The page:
There is an increasing trend toward cash-based medical practices. Some are the high end “Anti-Aging” or “Age Management” practices that regard aging as a treatment condition that can be significantly delayed by the use of hormone replacement, nutritional supplements and other non-conventional medical conditions. Other cash practices are typically family practices that have become frustrated with the insurance model and have begun the new paradigm of cash-based medicine. Everyone shares the basic principle that they do not have contracts with insurance companies and instead require patients to pay cash for medical services provided.
In order to be successful and profitable in the insurance model, practitioners must have very high daily patient volumes (35 – 40 for a single practicing family practice) to generate the income needed to earn a “professional” income level. Along with the high volume comes a lot of costs including a large office and several support staff just for starters. Due to the amount combined with a number of logistical factors (patients arriving late, office inefficiency, etc.), patients typically have to wait 30 – 60 minutes or more from their scheduled appointment time, all this just to spend an average of 6 minutes with the doctor. The inefficiency of this model is at least partially responsible for the relatively low overall effective health care in the United States compared to other industrialized countries.
The “new” medical profession
The “new” medical profession is about prevention, new revenue streams operating in a “cash” model, maintaining a quality / doctor / patient relationship, yet operating with company-like efficiency. Technology is enabler for the new medical profession, and the right technology must be quick to implement, easy to use, accessible 24×7 for patients and staff and be very cost-effective.
In the new paradigm, doctors see as few as 7 – 10 patients per day. Today, have a much smaller staff, significantly lower overhead and have the ability to truly participate in wellness, identify root causes of illnesses rather than just focus on symptoms and therefore positively affect outcomes. The patient pays the doctor cash by circumventing the insurance model and all the accompanying reimbursement rules that many believe disrupt effective patient care and favorable outcomes.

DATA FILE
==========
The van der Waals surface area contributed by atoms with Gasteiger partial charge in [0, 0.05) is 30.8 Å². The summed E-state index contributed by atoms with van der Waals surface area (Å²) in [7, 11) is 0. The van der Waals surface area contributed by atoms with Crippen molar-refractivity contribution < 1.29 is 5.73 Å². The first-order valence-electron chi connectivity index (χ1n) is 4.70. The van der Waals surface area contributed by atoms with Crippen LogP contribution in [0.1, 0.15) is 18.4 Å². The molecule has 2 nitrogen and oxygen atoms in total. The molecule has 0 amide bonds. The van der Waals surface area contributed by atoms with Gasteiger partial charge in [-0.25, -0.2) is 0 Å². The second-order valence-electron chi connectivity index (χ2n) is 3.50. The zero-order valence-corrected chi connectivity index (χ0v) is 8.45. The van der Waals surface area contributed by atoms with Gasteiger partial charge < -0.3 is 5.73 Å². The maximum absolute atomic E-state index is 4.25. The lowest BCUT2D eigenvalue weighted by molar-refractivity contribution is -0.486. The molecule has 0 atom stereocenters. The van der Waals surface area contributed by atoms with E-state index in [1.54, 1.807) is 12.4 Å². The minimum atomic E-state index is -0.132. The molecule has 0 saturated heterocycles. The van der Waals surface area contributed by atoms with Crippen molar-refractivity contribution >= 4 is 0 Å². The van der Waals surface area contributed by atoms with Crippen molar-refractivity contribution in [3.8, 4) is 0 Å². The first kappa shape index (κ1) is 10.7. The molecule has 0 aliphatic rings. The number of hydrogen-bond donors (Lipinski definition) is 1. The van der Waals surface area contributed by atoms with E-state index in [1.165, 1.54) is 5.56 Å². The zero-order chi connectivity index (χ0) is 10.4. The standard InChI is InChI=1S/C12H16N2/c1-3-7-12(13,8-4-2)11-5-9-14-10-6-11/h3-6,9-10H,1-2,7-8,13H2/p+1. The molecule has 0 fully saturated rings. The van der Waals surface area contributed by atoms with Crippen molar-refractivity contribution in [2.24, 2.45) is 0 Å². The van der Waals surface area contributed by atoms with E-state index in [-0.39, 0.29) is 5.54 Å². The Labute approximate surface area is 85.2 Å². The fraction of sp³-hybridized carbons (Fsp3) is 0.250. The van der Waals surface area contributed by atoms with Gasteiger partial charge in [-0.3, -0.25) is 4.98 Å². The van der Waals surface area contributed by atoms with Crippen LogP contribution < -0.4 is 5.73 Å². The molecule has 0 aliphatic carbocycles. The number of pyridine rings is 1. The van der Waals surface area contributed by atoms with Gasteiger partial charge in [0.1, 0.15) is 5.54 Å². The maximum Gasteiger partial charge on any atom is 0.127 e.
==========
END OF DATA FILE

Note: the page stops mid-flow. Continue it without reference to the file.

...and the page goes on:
However, without effective technology to make this possible, cash practices will still have a greater than required staffing and expense costs, much like the insurance model’s practices, which affect this model’s longevity. The primary enabling technology for cash practices can be broadly categorized as “self service” technology. For example, rather than having an employee scheduling appointments for patients, practices can implement a web-based scheduling system for self-service appointments. There are several low cost systems on the market today that offer a high level of configurability to accommodate medical plans, multiple appointment types, and virtually any scheduling complexity a human can manage. Since many of the practices operating in the new paradigm offer supplements for sale, an Internet shopping cart is the natural solution to this rather than having an employee ordering it. Again, there are several commercially available tools that can meet this need. Overall, the needs for cash practices can be summarized with the following list of requirements:
- Patient Management Database (profiles, demographics, surveys)
- Electronic medical records
- appointment Scheduling
- Marketing and communication for prospective patients and patients
- Shopping cart
- Accounting / Financial Management
Continuing with the approach described above, cash practices could implement multiple commercially available tools to meet this unique set of needs as the typical practice management systems offered today continue to target the practices that operate in the insurance model and typically do not include shopping carts, true self-service contract planning. , a marketing and communications engine or financial management. However, using the approach to implementing multiple systems creates yet another inefficiency as patient demographics need to be entered and maintained across multiple systems, and it is important that there is no support for the ideal business process in this scenario.
Activation of technology for cash medical practice
But now there is a new opportunity for cash medical practice to face these problems. Using XML, HL7, and today’s integration technologies, it is possible to integrate third-party applications into the “cloud,” allowing all systems to share a common demographic database, while still excluding practices from hosting hardware or software. In this target environment, practices can use multiple self-service applications, integrate them using a modern integration method, and add workflow to provide additional efficiencies. This approach has low cost of entry, relatively low overall cost of ownership, but nevertheless delivers significant benefits for practice.
Undoubtedly, the major software companies will eventually see this niche and provide fully integrated applications to service them, but currently monetary practices have at least one viable opportunity to leverage technology to allow doctors to practice medicine, patients get better care and practice to be profitable.
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